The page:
Rivalries have been a huge part of NBA history. And why not? Rivalries make games more interesting and, most of all, rivalries sell. Boston Celtics vs. Los Angeles Lakers alone carried the league through multiple generations, starting when Red Auerbach was lighting victory cigars and the Lakers were based in Minneapolis, running all the way up through Paul Pierce and Kobe Bryant battling it out. Celtics-Lakers isn’t much of a rivalry right now, but give it time.
As great as the Michael Jordan era was for both fans and the league as a whole, it was a time strangely bereft of rivalries. Once Jordan and his Bulls did away with the Pistons via a four-game sweep in 1991, the next decade was mostly Jordan coldly dispatching everyone. Was there a Knicks vs. Bulls rivalry? Sure, in New York for Knicks fans.
But in recent years, rivalries have returned. Cleveland Cavaliers vs. Golden State Warriors, and their four-straight NBA Finals showdowns, is the most obvious one. But there are plenty more, pitting team against team, city against city, and in some cases, player against player. Before we hit the NBA Playoffs, here are the best rivalries in the Association for the 2018-19 season.
Celtics vs. Sixers
Joel Embiid vs. Celtics Guards
Chris Paul vs. Rajon Rondo
Russell Westbrook vs. Jazz Fans
Rockets vs. the Refs
Houston hasn’t been getting along with the zebras this season and CP3 and James Harden aired their grievances after an especially frustrating evening post the All-Star break. Harden and Paul are experts at initiating contact and getting more calls than they probably deserve, especially the Beard who has perfected the art of hooking his arm into a defender while he’s driving to create contact that usually earns him a trip to the free throw line. But following the Rockets loss to the Lakers in Staples Center Feb. 22 that saw Harden disqualified with six fouls—including some suspect offensive fouls—he didn’t mince words. The 2017-18 NBA MVP said referee Scott Foster has a “personal” issue with him and called him “rude and arrogant.”
"It's pretty frustrating. And I'm probably going to get hit [with a fine], but honestly, I don't really say anything. I'm a pretty quiet guy, to myself, but it's one of those things where you can't voice your opinion. You can't have a conversation with someone that's officiating the game. You're getting a tech. It's pretty sad."
Paul, who has also voiced his displeasure with Foster, echoed Harden’s sentiments.
"I don't know what else to do, know what I mean? I met with the league with him before and all this stuff. I don't know what else to do."
Harden, who earned a $25,000 fine from the league for speaking out, might be onto something since ESPN reported that Foster has reffed the last two games in which Harden’s fouled-out. Look for fireworks in the postseason should Foster get assigned a Rockets game.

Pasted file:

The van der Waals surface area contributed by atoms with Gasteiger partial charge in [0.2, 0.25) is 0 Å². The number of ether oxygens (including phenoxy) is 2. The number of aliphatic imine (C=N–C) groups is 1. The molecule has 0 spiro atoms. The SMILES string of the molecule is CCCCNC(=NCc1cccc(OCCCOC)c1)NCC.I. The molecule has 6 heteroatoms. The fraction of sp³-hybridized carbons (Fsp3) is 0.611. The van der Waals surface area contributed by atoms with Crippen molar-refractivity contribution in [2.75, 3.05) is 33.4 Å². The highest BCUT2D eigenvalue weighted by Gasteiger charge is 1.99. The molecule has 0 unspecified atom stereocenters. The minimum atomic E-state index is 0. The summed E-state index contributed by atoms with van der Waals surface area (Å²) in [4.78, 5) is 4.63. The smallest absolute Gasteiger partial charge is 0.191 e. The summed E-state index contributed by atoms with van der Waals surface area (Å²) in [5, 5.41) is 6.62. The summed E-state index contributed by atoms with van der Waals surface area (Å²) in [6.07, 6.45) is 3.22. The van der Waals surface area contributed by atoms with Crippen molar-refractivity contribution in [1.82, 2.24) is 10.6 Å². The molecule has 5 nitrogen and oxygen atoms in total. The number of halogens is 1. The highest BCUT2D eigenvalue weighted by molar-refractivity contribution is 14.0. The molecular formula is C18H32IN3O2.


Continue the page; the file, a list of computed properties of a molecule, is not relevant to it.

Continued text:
Knicks vs. Knicks Fans
Kyrie and KD vs. Media
The two moodiest players in the NBA are always paraded in front of microphones and cameras because they’re superstars and considered leaders on their respective teams. But this season they’ve been more miserable than Debbie Downer discussing the plights of their respective teams and, more provocatively, their impending free agency. Irving got extremely testy with the media before a game at Madison Square Garden on February 2 when he told reporters to “Ask me July 1” about his future. Meanwhile, Durant has been extra ornery every time someone even vaguely references free agency. KD’s surliness with the media, for our money, is the more curious of the two cases because he’s previously stated on The Bill Simmons Podcast how NBA locker rooms talk about free agency, trades, and the hot rumors going around the league just like fans and that he generally enjoys talking basketball with reporters. But when they do their job and ask questions regarding his summer plans, Durant gets all in his complicated feelings. The best example came when KD told the media to “grow up” February 7 when he complained about the fascination of his future:
“I don't trust none of you all. Every time I say something, you try to twist it up. I just want to play ball, go to the gym and go home. Is that a problem?"
Well, it kind of is a problem because you’re the game’s best player, on the game’s best team, and the immense media coverage you receive helps...you know what...nevermind.
Lakers vs. Pelicans
Small market squads love to stick it to the big market clubs whenever they get the chance and the Pelicans appeared to relish leaving the Lakers high and dry at the trade deadline. It started when Anthony Davis informed the world he didn’t want to play in New Orleans anymore and the Lakers did their best to swing a deal that involved just about everyone on their roster not named LeBron James. The Pelicans ultimately weren’t interested in shipping him to LA, but played the Lakers enough that Magic Johnson publicly complained about New Orleans not negotiating in good faith. Lakers owner Jeanie Buss also chimed in, complaining how erroneous reports about the negotiations ruined the fragile psyches of the young core.
“The biggest challenge for [us is] the 'fake news' about how we were supposedly trading our entire roster for a certain player, which is completely not true. But those stories leak out and it hurt our young players. It wasn't fair.”
Nobody’s feeling sorry for the Lakers. Most especially the Pelicans who deserve a modicum of credit for contributing to the Lakers season spectacularly submarining in February.